The Java application server market was given a boost at the JavaOne conference last week, with product releases from two key players.
Lutris Technologies unveiled an Open Source enterprise version of its Enhydra Java application server, which allows Web developers to build enterprise-scale Web applications and to manipulate the source code of the server to suit their own needs.
Lutris also released a professional edition of Enhydra that incorporates source code of third-party developer tools from vendors such as Inprise/Borland and Sun Microsystems into one suite, to enable the development and deployment of Internet and wireless applications.
Allaire also released the first mass-enterprise edition of its JRun Java application server, JRun 3.0.
The company acquired the JRun product through its acquisition of Live Software last year. It is the first release of the server with support for Sun's J2EE specification, which allows the development of transactional, enterprise-scale Web applications, said Adam Berrey, director of product marketing at Allaire.
Meanwhile, Sun is celebrating the fifth anniversary of the Java technology.
In that time, Java has become almost synonymous with the development of high-end, e-business-enabled applications.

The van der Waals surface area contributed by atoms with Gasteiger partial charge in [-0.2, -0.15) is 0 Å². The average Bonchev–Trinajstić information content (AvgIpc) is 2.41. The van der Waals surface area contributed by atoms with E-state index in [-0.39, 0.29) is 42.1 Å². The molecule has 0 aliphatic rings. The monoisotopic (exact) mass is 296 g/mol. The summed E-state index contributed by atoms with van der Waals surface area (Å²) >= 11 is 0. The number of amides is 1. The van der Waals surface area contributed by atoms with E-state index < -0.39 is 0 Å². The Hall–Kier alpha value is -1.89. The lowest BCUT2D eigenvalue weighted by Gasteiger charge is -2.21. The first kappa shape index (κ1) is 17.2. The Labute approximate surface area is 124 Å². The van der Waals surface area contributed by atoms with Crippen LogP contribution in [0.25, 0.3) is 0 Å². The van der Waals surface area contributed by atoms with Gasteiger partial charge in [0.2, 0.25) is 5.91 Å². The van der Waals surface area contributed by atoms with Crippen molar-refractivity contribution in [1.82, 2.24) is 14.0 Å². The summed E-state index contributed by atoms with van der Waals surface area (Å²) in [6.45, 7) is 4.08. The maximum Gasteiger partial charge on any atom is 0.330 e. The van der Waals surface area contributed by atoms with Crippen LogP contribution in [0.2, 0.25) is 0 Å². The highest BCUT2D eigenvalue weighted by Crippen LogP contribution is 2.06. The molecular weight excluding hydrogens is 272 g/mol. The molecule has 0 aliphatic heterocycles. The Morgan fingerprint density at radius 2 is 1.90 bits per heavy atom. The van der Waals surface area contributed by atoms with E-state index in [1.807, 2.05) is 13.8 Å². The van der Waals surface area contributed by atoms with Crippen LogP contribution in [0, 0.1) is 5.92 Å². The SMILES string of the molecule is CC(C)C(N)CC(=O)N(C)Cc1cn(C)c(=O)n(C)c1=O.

Unlike Allaire's JRun, Lutris's Enhydra is Open Source, which means the development community has access to its source code and can tweak the server to meet the needs of a specific application.
Antonio Plutino, director of technology partnerships at Bullsoft, said giving the enterprise edition of Enhydra to the community will the spur development of enterprise-scale Java applications.
Last year, Bullsoft, the software arm of French technology firm Bull, incorporated its Jonas Enterprise Java Beans (EJBs) application server into the enterprise version of Enhydra to give Enhydra support for Sun's EJBs 1.1 specification.
David Taber, senior vice-president of business development for Sun's Forte Java development tools, said: "We Open Sourced the Forte for Java code base because we wanted people to use it and spread the word that we're serious about multivendor co-operation."
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